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USA 1957
Directed by
Alexander Mackendrick
Rated PG

Reviewed by
Bernard Hemingway
4.5 stars

The Sweet Smell Of Success

Synopsis: In the days when newspaper columnists were important opinion makers, J.J. Hunsecker (Burt Lancaster),is New York’s most powerful, with contacts everywhere. Sidney Falco (Tony Curtis), is a two-bit press agent who wants to be Hunsecker’s right-hand man. But when he tries to break up a romance between Hunsecker's younger sister (Susan Harrison) and a jazz musician (Martin Milner) he doesn’t have much luck. Realizing that his livelihood and future depends upon his filling his order, Falco decides to use whatever it takes to succeed.

Alexander Mackendrick was a British director best known for comedies such as The Ladykillers (1955) and The Man In The White Suit (1951) but he shows no lack of empathy for his very American project. Although lacking some of the key elements of film noir, such as the crime story and the femme fatale, Mackendrick’s film continues the tradition, largely through its central preoccupation with the dirty underbelly of society and with moral corruption. When the bitter and twisted Hunsecker says early in the film “I love this dirty town” he pretty much sums the movie’s key theme. (Hunsecker lives in the Brill Building, whose empty entrance hall was used by Scorsese in Taxi Driver, 1974).

A major stylistic contribution comes from James Wong Howe’s outstanding black and white photography. The wet, wintry streets of Manhattan's midtown club district, largely shot at night, ablaze with neon signs and jammed with bustling crowds, create an anonymous, intense and suitably impersonal and heartless backdrop for the near-Shakespearean tale of duplicity, manipulation, betrayal and loss that Clifford Odets and Ernest Lehman scripted from the latter’s short story.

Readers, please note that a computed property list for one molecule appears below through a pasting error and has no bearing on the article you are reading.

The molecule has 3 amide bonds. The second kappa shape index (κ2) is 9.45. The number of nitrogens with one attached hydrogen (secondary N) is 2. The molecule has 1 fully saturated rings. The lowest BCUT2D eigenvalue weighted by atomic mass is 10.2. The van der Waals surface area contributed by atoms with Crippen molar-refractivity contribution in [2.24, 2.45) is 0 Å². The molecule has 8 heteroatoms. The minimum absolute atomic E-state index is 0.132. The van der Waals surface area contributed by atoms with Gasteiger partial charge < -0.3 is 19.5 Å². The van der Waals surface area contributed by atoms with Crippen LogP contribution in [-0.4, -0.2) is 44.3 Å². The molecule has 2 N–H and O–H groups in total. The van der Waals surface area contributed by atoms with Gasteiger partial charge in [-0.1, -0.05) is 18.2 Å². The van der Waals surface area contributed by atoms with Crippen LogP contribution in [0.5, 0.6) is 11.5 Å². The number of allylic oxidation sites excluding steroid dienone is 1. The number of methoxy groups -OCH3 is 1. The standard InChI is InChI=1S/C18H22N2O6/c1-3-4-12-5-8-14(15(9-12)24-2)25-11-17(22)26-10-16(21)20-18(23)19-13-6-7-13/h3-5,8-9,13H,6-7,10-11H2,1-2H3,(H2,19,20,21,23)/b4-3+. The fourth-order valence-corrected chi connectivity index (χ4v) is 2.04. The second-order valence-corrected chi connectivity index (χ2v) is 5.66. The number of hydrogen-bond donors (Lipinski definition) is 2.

When the film was released it was generally recognized that the Hunsecker character was based on the famous right wing columnist, Walter Winchell. That the Steve Dallas character is branded a Red is of course pertinent because The House of Un-American Activities was at the height of its power at this time (Odets, a left-wing playwright and activist, was eventually blacklisted). Whilst Falco is a despicable, fawning lickspittle it is Hunsecker who is evil, the personification of the corrupting nature of power (one of the most striking things about the film is the way that Lancaster virtually never appears in full light, but is always obscured by shadows, his eyes hidden behind the reflection of his spectacles). Odets and Lehman use a climatic scene when Dallas confronts Hunsecker to concisely vent their contempt for public probity and private vices.

The Sweet Smell of Success is a powerful depiction of corruption undoubtedly because it is grounded in reality and is given bite by its writers' political commitment. But it is also an enormously stylish film. Not only for its striking cinematography but for its very cool '50’s jazz look and sound, supplied by Chico Hamilton (who appears in the film, together with co-songwriter Fred Katz) and Elmer Bernstein. Take your pick, social criticism, film noir, jazz film, The Sweet Smell of Success is up there with the best of them.

 

 

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